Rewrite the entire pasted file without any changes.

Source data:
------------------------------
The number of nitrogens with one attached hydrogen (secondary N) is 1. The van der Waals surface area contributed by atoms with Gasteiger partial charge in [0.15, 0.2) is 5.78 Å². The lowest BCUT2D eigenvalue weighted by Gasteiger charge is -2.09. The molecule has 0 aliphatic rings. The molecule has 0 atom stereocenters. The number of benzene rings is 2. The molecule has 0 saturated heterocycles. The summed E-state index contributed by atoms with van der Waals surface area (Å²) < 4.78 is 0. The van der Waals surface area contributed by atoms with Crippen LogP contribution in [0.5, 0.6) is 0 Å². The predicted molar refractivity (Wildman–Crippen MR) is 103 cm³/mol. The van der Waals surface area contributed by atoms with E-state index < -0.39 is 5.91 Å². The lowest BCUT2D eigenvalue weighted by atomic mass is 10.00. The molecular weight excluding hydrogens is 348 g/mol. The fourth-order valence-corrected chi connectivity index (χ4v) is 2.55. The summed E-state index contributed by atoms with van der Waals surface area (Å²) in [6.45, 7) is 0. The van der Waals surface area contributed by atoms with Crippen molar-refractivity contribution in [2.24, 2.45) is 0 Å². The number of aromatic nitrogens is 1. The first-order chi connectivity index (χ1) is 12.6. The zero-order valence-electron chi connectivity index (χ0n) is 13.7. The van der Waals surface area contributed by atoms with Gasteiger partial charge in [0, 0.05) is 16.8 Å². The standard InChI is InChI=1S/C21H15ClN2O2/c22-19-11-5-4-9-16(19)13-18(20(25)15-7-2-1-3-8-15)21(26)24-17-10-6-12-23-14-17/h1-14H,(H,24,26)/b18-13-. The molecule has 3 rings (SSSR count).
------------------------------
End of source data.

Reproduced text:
The number of nitrogens with one attached hydrogen (secondary N) is 1. The van der Waals surface area contributed by atoms with Gasteiger partial charge in [0.15, 0.2) is 5.78 Å². The lowest BCUT2D eigenvalue weighted by Gasteiger charge is -2.09. The molecule has 0 aliphatic rings. The molecule has 0 atom stereocenters. The number of benzene rings is 2. The molecule has 0 saturated heterocycles. The summed E-state index contributed by atoms with van der Waals surface area (Å²) < 4.78 is 0. The van der Waals surface area contributed by atoms with Crippen LogP contribution in [0.5, 0.6) is 0 Å². The predicted molar refractivity (Wildman–Crippen MR) is 103 cm³/mol. The van der Waals surface area contributed by atoms with E-state index < -0.39 is 5.91 Å². The lowest BCUT2D eigenvalue weighted by atomic mass is 10.00. The molecular weight excluding hydrogens is 348 g/mol. The fourth-order valence-corrected chi connectivity index (χ4v) is 2.55. The summed E-state index contributed by atoms with van der Waals surface area (Å²) in [6.45, 7) is 0. The van der Waals surface area contributed by atoms with Crippen molar-refractivity contribution in [2.24, 2.45) is 0 Å². The number of aromatic nitrogens is 1. The first-order chi connectivity index (χ1) is 12.6. The zero-order valence-electron chi connectivity index (χ0n) is 13.7. The van der Waals surface area contributed by atoms with Gasteiger partial charge in [0, 0.05) is 16.8 Å². The standard InChI is InChI=1S/C21H15ClN2O2/c22-19-11-5-4-9-16(19)13-18(20(25)15-7-2-1-3-8-15)21(26)24-17-10-6-12-23-14-17/h1-14H,(H,24,26)/b18-13-. The molecule has 3 rings (SSSR count).